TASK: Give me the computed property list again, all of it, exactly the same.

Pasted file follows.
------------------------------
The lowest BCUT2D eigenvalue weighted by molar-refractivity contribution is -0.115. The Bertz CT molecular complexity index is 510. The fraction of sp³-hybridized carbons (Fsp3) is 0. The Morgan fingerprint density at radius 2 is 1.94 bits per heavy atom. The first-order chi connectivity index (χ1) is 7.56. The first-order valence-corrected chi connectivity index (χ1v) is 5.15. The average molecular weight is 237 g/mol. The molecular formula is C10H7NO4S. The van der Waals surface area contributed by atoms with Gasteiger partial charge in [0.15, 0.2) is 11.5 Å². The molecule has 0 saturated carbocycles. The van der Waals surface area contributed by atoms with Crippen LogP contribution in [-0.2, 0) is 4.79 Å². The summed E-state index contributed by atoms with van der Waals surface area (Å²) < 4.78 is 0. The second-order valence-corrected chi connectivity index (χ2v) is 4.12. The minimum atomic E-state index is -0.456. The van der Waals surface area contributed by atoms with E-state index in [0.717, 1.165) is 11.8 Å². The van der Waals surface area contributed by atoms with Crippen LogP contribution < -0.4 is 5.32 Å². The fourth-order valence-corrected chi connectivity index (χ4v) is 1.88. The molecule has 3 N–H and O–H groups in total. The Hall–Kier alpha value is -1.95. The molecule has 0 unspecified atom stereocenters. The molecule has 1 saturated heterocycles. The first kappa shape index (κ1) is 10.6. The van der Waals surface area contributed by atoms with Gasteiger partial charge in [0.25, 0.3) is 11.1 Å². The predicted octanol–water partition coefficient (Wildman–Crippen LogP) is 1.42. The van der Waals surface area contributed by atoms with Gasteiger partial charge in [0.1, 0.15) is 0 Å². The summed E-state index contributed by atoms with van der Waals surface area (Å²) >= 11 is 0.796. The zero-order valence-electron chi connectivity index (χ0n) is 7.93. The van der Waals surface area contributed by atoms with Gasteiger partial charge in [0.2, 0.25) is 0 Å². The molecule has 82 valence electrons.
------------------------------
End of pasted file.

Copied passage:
The lowest BCUT2D eigenvalue weighted by molar-refractivity contribution is -0.115. The Bertz CT molecular complexity index is 510. The fraction of sp³-hybridized carbons (Fsp3) is 0. The Morgan fingerprint density at radius 2 is 1.94 bits per heavy atom. The first-order chi connectivity index (χ1) is 7.56. The first-order valence-corrected chi connectivity index (χ1v) is 5.15. The average molecular weight is 237 g/mol. The molecular formula is C10H7NO4S. The van der Waals surface area contributed by atoms with Gasteiger partial charge in [0.15, 0.2) is 11.5 Å². The molecule has 0 saturated carbocycles. The van der Waals surface area contributed by atoms with Crippen LogP contribution in [-0.2, 0) is 4.79 Å². The summed E-state index contributed by atoms with van der Waals surface area (Å²) < 4.78 is 0. The second-order valence-corrected chi connectivity index (χ2v) is 4.12. The minimum atomic E-state index is -0.456. The van der Waals surface area contributed by atoms with E-state index in [0.717, 1.165) is 11.8 Å². The van der Waals surface area contributed by atoms with Crippen LogP contribution < -0.4 is 5.32 Å². The fourth-order valence-corrected chi connectivity index (χ4v) is 1.88. The molecule has 3 N–H and O–H groups in total. The Hall–Kier alpha value is -1.95. The molecule has 0 unspecified atom stereocenters. The molecule has 1 saturated heterocycles. The first kappa shape index (κ1) is 10.6. The van der Waals surface area contributed by atoms with Gasteiger partial charge in [0.25, 0.3) is 11.1 Å². The predicted octanol–water partition coefficient (Wildman–Crippen LogP) is 1.42. The van der Waals surface area contributed by atoms with Gasteiger partial charge in [0.1, 0.15) is 0 Å². The summed E-state index contributed by atoms with van der Waals surface area (Å²) >= 11 is 0.796. The zero-order valence-electron chi connectivity index (χ0n) is 7.93. The van der Waals surface area contributed by atoms with Gasteiger partial charge in [0.2, 0.25) is 0 Å². The molecule has 82 valence electrons.